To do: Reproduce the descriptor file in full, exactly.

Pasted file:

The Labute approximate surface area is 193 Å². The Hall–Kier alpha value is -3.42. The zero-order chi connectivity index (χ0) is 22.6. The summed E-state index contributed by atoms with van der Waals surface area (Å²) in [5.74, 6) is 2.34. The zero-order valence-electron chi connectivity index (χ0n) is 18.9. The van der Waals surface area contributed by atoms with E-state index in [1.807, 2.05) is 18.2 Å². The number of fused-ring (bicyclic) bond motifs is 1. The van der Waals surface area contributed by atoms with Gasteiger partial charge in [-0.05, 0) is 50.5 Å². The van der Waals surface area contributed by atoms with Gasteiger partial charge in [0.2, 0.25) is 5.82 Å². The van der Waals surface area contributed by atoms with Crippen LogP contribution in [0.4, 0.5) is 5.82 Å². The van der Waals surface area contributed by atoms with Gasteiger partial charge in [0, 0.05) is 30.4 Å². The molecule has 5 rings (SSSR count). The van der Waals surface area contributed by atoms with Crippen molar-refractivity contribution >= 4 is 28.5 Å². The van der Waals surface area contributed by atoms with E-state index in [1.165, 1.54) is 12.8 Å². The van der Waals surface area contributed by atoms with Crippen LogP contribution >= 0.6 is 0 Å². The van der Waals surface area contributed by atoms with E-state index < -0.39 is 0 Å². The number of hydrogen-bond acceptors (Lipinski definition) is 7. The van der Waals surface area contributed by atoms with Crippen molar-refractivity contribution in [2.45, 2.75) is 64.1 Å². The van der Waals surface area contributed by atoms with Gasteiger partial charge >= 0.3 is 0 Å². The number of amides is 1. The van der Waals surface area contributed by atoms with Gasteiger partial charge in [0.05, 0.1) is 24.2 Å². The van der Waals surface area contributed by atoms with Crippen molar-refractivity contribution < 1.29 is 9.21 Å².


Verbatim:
The Labute approximate surface area is 193 Å². The Hall–Kier alpha value is -3.42. The zero-order chi connectivity index (χ0) is 22.6. The summed E-state index contributed by atoms with van der Waals surface area (Å²) in [5.74, 6) is 2.34. The zero-order valence-electron chi connectivity index (χ0n) is 18.9. The van der Waals surface area contributed by atoms with E-state index in [1.807, 2.05) is 18.2 Å². The number of fused-ring (bicyclic) bond motifs is 1. The van der Waals surface area contributed by atoms with Gasteiger partial charge in [-0.05, 0) is 50.5 Å². The van der Waals surface area contributed by atoms with Gasteiger partial charge in [0.2, 0.25) is 5.82 Å². The van der Waals surface area contributed by atoms with Crippen LogP contribution in [0.4, 0.5) is 5.82 Å². The van der Waals surface area contributed by atoms with Gasteiger partial charge in [0, 0.05) is 30.4 Å². The molecule has 5 rings (SSSR count). The van der Waals surface area contributed by atoms with Crippen molar-refractivity contribution >= 4 is 28.5 Å². The van der Waals surface area contributed by atoms with E-state index in [1.165, 1.54) is 12.8 Å². The van der Waals surface area contributed by atoms with Crippen LogP contribution >= 0.6 is 0 Å². The van der Waals surface area contributed by atoms with E-state index < -0.39 is 0 Å². The number of hydrogen-bond acceptors (Lipinski definition) is 7. The van der Waals surface area contributed by atoms with Crippen molar-refractivity contribution in [2.45, 2.75) is 64.1 Å². The van der Waals surface area contributed by atoms with Gasteiger partial charge >= 0.3 is 0 Å². The number of amides is 1. The van der Waals surface area contributed by atoms with Gasteiger partial charge in [0.05, 0.1) is 24.2 Å². The van der Waals surface area contributed by atoms with Crippen molar-refractivity contribution < 1.29 is 9.21 Å².